Biodiv Sci ›› 2018, Vol. 26 ›› Issue (1): 96-104.  DOI: 10.17520/biods.2017293

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The University Forests of Japan and implications for biodiversity conservation and national park development in China

Shitao Xu1, Xiqiang Song1, Peng Ling1, Yuanjun Chen2, Mingxun Ren1,*()   

  1. 1 Research Center for Terrestrial Biodiversity of South China Sea, Institute of Tropical Agriculture and Forestry, Hainan University,Haikou 570228
    2 Graduate School of Agricultural and Life Sciences, the University of Tokyo, Tokyo 113-8657 Japan
  • Received:2017-10-30 Accepted:2018-01-05 Online:2018-01-20 Published:2018-05-05
  • Contact: Ren Mingxun
  • About author:

    # Co-first authors


The University Forests of Japan are the forests and woodlands belonging to a university, which are established mainly for undergraduate education, scientific research, biodiversity conservation, and sometimes ecological tourism and wood production. Such systems of university forests are an important base for environmental protection and economic growth in Japan due to long-term stable conservation and utilization, resulting from clear responsibility, rights, and benefits. Currently, there are 30 universities that have university forests. In 1894, the University of Tokyo was the first university to set up a university forest. There are three main roles of a typical university forest, including agricultural and forestry education and practice, scientific research, and social service. University professors act as managers in charge of the university forest, and are engaged in both teaching and study, as well as management of the forest and determining how to open the forest to the public. Therefore, university forests can be a key platform for uniting education, research, conservation, and tourism. Such university forest systems help professors and the public to understand each other better and allow the public to get involved in biodiversity conservation. Currently, China is developing sustainable biodiversity conservation and national parks, therefore universities, especially those with agricultural and forestry colleges, should consider co-opting the university forest system utilized in Japan. Universities and professors should participate in the establishment and management of local nature reserves, national parks, city parks, or relatively isolated woodlands in these regions. When universities are engaged with the forest system, nature reserves, or national parks, academic knowledge and student participation can be of vital significance for the sustainable conservation of biodiversity and development of national parks in China.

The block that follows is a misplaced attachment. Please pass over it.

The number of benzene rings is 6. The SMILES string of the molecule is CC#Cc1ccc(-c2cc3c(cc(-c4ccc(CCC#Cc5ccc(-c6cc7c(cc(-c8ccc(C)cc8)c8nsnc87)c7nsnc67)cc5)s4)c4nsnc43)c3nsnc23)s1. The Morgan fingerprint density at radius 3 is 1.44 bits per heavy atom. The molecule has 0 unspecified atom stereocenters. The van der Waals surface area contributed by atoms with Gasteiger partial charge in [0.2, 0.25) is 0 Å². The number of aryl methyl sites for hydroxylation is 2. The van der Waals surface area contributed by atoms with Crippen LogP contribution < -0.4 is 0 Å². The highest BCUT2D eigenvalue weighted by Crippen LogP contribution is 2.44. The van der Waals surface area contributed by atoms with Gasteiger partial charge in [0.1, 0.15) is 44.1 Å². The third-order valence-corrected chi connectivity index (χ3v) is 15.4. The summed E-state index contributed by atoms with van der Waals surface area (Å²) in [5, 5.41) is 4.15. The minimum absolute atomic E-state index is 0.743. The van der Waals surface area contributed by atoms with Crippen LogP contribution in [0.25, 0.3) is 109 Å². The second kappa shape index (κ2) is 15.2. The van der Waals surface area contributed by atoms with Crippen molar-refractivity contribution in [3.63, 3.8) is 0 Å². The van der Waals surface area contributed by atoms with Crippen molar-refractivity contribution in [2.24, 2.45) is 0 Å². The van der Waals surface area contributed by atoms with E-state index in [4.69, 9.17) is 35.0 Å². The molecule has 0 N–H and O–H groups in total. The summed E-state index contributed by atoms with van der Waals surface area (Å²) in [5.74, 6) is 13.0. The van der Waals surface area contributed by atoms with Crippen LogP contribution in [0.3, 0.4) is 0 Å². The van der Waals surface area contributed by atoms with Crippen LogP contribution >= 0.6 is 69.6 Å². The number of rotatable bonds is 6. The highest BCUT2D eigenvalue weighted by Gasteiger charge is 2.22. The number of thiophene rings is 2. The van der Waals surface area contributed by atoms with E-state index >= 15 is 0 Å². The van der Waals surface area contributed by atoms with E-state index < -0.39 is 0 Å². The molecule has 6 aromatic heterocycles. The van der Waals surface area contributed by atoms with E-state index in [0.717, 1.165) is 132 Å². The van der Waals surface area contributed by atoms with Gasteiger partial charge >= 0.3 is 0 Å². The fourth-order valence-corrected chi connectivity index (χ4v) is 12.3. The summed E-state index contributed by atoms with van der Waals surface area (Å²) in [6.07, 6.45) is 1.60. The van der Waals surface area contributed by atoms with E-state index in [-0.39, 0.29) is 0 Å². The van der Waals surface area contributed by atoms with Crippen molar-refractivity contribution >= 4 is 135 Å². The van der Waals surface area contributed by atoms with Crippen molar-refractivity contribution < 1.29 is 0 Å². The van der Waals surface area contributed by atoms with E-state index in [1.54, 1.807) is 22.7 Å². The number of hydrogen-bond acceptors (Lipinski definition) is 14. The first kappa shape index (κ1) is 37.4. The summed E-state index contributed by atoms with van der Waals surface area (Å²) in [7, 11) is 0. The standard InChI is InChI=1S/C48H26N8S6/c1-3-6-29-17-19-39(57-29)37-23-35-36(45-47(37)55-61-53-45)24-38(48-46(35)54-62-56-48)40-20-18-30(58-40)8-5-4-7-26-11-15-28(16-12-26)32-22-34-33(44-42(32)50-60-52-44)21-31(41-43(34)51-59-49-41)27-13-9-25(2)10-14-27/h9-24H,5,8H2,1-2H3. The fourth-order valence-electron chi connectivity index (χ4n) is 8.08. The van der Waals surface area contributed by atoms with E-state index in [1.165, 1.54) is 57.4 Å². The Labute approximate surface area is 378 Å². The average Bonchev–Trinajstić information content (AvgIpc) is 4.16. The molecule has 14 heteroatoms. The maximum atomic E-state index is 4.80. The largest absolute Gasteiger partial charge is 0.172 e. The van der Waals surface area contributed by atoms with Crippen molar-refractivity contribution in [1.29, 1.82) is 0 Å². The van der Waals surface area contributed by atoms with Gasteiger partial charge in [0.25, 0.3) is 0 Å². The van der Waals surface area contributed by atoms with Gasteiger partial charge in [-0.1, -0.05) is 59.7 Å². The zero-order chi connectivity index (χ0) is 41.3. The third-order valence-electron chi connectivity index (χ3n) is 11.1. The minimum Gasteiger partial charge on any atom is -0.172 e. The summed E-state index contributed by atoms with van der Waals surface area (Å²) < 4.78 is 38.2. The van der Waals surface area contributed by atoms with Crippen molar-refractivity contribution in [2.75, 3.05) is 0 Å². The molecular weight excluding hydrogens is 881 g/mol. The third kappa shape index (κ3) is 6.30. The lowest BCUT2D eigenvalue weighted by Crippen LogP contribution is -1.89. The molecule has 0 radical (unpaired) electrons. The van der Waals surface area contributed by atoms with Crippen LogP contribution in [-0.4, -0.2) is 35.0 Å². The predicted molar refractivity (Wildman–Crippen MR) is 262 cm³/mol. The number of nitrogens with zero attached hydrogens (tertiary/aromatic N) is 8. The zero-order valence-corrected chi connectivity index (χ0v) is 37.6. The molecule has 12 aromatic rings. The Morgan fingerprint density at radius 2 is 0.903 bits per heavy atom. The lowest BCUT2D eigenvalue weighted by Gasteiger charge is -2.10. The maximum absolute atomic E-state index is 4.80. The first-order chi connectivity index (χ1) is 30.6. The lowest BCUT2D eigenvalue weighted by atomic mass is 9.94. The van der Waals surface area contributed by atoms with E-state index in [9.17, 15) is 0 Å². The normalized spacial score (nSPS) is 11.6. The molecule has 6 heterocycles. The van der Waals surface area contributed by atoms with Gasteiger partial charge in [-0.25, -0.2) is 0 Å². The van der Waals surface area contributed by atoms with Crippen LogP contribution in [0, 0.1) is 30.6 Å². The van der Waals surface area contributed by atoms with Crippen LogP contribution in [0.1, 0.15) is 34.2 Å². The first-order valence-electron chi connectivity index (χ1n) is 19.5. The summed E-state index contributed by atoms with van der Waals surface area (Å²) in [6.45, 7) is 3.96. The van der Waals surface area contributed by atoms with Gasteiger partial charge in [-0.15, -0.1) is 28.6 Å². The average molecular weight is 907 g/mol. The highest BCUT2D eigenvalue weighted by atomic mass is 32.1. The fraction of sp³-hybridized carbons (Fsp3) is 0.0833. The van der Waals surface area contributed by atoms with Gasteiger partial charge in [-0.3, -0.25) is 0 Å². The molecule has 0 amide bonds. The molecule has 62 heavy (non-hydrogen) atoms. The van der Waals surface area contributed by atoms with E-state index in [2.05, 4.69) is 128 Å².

Key words: Experimental forest, conservation biology, national park, nature education